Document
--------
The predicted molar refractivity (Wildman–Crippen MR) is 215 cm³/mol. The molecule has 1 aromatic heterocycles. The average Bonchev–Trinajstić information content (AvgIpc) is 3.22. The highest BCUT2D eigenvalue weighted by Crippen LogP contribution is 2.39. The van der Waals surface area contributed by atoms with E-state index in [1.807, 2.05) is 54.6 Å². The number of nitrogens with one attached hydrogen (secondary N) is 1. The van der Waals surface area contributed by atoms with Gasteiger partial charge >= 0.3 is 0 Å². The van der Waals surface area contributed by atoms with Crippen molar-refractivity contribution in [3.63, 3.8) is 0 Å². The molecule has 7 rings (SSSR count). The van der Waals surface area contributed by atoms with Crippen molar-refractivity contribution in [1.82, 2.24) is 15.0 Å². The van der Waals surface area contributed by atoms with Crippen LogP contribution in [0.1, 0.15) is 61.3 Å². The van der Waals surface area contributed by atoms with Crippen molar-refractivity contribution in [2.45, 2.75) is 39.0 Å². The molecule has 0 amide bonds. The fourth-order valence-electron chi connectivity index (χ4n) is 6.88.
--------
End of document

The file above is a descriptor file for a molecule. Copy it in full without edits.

The predicted molar refractivity (Wildman–Crippen MR) is 215 cm³/mol. The molecule has 1 aromatic heterocycles. The average Bonchev–Trinajstić information content (AvgIpc) is 3.22. The highest BCUT2D eigenvalue weighted by Crippen LogP contribution is 2.39. The van der Waals surface area contributed by atoms with E-state index in [1.807, 2.05) is 54.6 Å². The number of nitrogens with one attached hydrogen (secondary N) is 1. The van der Waals surface area contributed by atoms with Gasteiger partial charge >= 0.3 is 0 Å². The van der Waals surface area contributed by atoms with Crippen molar-refractivity contribution in [3.63, 3.8) is 0 Å². The molecule has 7 rings (SSSR count). The van der Waals surface area contributed by atoms with Crippen molar-refractivity contribution in [1.82, 2.24) is 15.0 Å². The van der Waals surface area contributed by atoms with Crippen LogP contribution in [0.1, 0.15) is 61.3 Å². The van der Waals surface area contributed by atoms with Crippen molar-refractivity contribution in [2.45, 2.75) is 39.0 Å². The molecule has 0 amide bonds. The fourth-order valence-electron chi connectivity index (χ4n) is 6.88.